- Historic Sites
Children Of The Young Republic
As the nation changed, so did its theories about raising youngsters. Prayed over or let run wild, and always the despair of foreign visitors, they have usually survived
April 1960 | Volume 11, Issue 3
Yet well before that, profound underlying conditions had begun to weaken the patriarchal family: the rapid development of machine industry, which weakened family life by long factory hours and gave women and children financial independence; the westward migration that swelled to enormous proportions in the 1830’s and 1840’s, scattering relatives, dispersing households, and developing in its wake an intense spirit of personal and political freedom; the gradual but steady urbanization and almost imperceptible secularization, which forced more and more once-familial responsibilities onto society and its institutions.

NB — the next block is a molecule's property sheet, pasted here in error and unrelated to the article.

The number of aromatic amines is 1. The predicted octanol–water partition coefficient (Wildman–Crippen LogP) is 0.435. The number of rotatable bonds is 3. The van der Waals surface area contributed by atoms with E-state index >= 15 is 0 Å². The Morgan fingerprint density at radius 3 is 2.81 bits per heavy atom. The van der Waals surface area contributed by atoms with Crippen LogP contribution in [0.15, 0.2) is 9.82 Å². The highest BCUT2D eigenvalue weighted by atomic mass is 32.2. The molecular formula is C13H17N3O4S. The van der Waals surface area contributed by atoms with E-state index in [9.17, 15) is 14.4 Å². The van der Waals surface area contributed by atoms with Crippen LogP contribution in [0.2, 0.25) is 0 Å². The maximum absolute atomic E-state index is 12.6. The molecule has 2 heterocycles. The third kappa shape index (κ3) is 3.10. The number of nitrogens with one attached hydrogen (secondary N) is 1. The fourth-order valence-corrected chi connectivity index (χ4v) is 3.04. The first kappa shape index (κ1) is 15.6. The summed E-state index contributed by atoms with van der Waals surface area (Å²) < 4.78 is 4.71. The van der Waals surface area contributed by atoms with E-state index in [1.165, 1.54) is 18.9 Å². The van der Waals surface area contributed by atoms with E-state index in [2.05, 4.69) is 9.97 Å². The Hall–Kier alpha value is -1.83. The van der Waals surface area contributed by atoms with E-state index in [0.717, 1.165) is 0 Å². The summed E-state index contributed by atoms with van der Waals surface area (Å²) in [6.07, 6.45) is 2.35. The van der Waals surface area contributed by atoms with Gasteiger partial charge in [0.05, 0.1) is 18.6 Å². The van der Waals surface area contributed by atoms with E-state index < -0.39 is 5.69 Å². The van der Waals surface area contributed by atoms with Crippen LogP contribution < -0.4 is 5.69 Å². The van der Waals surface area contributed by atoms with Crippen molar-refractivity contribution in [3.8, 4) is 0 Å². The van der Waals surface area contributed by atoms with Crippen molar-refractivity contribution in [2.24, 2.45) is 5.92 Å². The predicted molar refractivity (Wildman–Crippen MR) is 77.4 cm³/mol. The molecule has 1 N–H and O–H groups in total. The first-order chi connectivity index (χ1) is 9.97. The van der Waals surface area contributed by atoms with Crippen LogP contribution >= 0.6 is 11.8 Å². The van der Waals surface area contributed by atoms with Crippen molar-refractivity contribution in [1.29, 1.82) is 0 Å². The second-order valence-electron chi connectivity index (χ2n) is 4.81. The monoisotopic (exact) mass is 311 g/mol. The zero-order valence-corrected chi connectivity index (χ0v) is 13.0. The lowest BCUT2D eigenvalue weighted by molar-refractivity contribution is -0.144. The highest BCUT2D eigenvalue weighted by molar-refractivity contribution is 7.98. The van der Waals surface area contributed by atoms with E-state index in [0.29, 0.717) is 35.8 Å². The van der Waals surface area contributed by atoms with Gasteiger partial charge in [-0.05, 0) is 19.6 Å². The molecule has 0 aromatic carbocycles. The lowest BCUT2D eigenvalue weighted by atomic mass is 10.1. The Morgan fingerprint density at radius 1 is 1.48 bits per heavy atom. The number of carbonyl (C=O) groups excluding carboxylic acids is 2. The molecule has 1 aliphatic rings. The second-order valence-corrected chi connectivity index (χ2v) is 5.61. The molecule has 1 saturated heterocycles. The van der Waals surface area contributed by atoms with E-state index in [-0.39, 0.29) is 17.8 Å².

The most obvious symptoms of these complex social innovations were reported with blunt glee by foreigners like the Englishman John W. Oldmixon, who had come to kibitz on the sprawling young democracy: “Baby citizens are allowed to run wild as the Snake Indians and do whatever they please,” wrote Oldmixon. The Comte de St. Victor observed that a child of the lower classes quits his parents “almost like the animal does.” American children, Adam Gurowski noted, “make freely the choice of their intimacies, then of their church, of their politics, their husbands and wives.”
No doubt these European observers gave a more or less accurate picture of what they saw, but few seemed to realize the essential difference between nineteenth-century Europe and America: that children had to learn, not to know their place in the New World, but how to make it.
“Why need a child’s will be broken?” argued one perceptive American early in the century. “He will have use for it all.” He did a hundred and fifty years ago.
He still does.